Courtney talks infrastructure, budget
While "it's a good thing for the country that we get a bipartisan package through in terms of people's confidence in the government," U.S. Rep. Joe Courtney prefers the House's infrastructure plan over the Senate's.
The 2nd District Democrat discussed Congress's effort to pass an infrastructure bill on Wednesday, when it became clear that the Senate would vote in favor of starting debate on its version of the $1 trillion bipartisan deal.
He said he felt a lot of House members were concerned that the Senate’s package didn’t go far enough in allocating money for rail, waterways, public transit, ports, bridges and roads.
“There’s no question that there’s much needed upgrades and improvements in the package being negotiated. (New York Democrat and Senate Majority Leader Chuck) Schumer is determined to get it done and over to the House. We passed our own version of infrastructure, which, if you line them up side by side, ours is better,” Courtney said. “It boils down to one basic distinction in terms of the challenge of climate change. Given the fact that our transportation sector is the biggest emitter of carbon gas, we have to move away from the traditional formula of infrastructure bills in the past that were built around the automobile and large ground vehicles.”
He went on to say that the House bill has a larger investment in transit to try to make it more consistent and affordable, and to convince people to shift away from traditional car travel. He praised the House bill for its “huge investment” in rail and high-speed rail as well, while saying the Senate bill was “skimpier and more focused on repairs and upgrades.”
Courtney liked other aspects of the Senate bill, noting there’s good investment in broadband.
“Bringing this all back to eastern Connecticut, the need to aggressively upgrade broadband is an economic development issue for some of these small towns," he said. "They cannot entice commercial growth if they don’t have adequate internet availability, and there are definitely dead zones or weak zones all across the district.”
Democratic lawmakers also are trying to push through a more than $3 trillion budget resolution, which House Speaker Nancy Pelosi, D-Calif., has said needs to clear the Senate before the House calls the Senate’s infrastructure bill. Senate Budget Chairman Bernie Sanders, I-Vt., said there will be no bipartisan infrastructure bill without the broader budget resolution.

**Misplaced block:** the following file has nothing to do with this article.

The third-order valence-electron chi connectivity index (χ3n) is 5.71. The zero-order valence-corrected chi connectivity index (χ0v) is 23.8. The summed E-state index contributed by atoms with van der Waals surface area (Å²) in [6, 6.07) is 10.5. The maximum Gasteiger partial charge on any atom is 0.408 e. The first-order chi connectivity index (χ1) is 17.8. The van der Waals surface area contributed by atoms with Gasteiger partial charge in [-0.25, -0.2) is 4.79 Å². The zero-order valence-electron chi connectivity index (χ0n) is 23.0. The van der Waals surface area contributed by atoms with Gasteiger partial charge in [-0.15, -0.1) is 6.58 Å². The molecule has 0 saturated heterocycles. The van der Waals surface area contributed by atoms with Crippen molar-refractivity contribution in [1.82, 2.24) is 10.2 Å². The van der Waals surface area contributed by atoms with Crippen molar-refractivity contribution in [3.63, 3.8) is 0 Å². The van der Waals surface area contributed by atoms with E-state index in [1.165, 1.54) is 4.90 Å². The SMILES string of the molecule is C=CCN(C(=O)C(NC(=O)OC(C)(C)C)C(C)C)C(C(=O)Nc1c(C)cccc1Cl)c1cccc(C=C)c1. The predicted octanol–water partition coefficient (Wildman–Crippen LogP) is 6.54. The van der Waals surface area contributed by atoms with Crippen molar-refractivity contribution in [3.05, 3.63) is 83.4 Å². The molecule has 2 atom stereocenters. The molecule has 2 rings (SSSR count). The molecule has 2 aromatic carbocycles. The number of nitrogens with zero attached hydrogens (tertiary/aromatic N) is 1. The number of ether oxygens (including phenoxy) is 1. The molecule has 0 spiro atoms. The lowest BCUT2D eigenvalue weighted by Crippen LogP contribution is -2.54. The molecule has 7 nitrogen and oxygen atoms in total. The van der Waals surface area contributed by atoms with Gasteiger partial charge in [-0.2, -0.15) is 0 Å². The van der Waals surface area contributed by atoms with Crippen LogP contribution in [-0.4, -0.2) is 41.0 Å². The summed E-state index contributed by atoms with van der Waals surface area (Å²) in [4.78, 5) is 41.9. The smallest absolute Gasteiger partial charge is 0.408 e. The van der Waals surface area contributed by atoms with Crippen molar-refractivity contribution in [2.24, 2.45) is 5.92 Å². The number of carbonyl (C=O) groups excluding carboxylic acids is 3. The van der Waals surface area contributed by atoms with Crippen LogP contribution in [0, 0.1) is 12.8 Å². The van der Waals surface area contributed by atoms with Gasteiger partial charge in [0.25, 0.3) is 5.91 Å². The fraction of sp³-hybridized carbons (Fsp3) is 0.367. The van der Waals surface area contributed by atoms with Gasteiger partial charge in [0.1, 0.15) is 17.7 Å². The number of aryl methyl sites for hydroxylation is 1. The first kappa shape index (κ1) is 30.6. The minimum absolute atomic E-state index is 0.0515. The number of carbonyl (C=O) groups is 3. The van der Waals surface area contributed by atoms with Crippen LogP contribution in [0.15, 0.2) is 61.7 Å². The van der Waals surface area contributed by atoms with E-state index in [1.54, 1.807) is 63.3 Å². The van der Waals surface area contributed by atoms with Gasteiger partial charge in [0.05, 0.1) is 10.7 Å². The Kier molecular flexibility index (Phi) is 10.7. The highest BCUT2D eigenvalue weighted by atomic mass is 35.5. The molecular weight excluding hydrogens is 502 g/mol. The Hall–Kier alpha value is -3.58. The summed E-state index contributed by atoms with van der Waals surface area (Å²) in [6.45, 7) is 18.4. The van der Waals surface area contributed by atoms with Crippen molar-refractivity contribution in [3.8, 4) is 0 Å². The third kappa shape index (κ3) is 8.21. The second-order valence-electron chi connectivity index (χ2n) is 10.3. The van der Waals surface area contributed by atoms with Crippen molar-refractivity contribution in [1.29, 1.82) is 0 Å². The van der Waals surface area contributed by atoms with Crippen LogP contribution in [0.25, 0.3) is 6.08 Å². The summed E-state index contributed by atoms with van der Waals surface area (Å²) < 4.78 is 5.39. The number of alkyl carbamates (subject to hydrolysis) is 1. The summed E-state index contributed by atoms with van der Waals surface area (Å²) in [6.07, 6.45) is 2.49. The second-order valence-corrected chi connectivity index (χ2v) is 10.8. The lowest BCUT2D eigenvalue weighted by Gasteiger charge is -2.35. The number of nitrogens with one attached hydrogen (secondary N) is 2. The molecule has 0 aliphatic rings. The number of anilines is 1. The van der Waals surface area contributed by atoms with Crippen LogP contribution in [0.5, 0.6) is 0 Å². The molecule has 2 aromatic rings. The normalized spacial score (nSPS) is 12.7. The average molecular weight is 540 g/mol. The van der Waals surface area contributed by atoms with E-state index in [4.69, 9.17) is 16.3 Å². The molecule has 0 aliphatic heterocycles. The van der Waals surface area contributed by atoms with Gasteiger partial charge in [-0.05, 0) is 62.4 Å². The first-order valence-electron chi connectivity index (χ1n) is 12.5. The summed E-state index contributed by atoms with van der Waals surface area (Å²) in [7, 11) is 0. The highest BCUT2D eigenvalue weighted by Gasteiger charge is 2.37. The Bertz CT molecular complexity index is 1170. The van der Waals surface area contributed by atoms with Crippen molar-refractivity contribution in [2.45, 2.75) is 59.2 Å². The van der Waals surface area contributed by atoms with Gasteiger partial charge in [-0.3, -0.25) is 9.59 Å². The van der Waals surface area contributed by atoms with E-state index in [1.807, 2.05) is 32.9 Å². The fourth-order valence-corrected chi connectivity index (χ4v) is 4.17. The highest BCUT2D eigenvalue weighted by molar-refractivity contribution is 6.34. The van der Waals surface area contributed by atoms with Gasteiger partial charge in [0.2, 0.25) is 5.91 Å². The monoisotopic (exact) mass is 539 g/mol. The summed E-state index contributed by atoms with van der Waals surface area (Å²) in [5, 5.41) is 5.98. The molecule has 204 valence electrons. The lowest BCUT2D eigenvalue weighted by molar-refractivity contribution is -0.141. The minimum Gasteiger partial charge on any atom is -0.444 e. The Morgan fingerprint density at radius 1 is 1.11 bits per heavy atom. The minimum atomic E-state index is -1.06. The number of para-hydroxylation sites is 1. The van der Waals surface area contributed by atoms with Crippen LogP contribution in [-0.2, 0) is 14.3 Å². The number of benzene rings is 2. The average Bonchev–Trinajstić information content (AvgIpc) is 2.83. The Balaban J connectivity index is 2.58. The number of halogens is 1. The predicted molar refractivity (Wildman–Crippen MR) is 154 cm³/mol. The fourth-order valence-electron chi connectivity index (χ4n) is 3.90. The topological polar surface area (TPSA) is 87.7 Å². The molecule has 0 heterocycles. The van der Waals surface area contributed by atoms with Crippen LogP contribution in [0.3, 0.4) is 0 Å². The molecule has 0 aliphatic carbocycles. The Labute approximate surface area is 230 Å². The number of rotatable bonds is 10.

But Courtney doesn’t believe the two measures are seriously affecting each other.
“I don’t think the notion that us taking up a budget resolution is going to inherently undermine Republican support for the infrastructure bill,” he said. “It has been well understood for weeks and weeks now that there’s going to be a budget resolution that will include the president’s agenda.”
As far as deciding between the competing infrastructure bills, Courtney isn’t yet sure how the House is going to work it out.
“Whether there’s a decision made to conference those two bills to try and come up with a conference report that would find a sweet spot of compromise, or whether we just go forward with the Senate infrastructure bill as is with the understanding that politically this is probably as good as it’s going to get, hasn’t been decided yet,” he said.
Lawmakers still are determining what the funding sources will be for the infrastructure deal.
Courtney said it would be paid for with a “hodgepodge of different savings and areas in the government.” He mentioned that the Congressional Budget Office affirmed that the spending plan would offset the price.
He said he feels Joe Biden is focusing on infrastructure in an attempt at his first signature policy achievement as president because it’s an achievable goal that can appeal to both parties.
Then, the congressman again brought the conversation back to eastern Connecticut.
“The state is going to get a 40% increase in federal money for (its) service transportation account, which will allow for things like fixing the Gold Star Bridge and dealing with the 395-95 interchange,” he said. “You don’t think of eastern Connecticut as a big transit place, but if all goes well and we get the funding I’m describing, we’re going to make this a real option for people to get to work and move around.”
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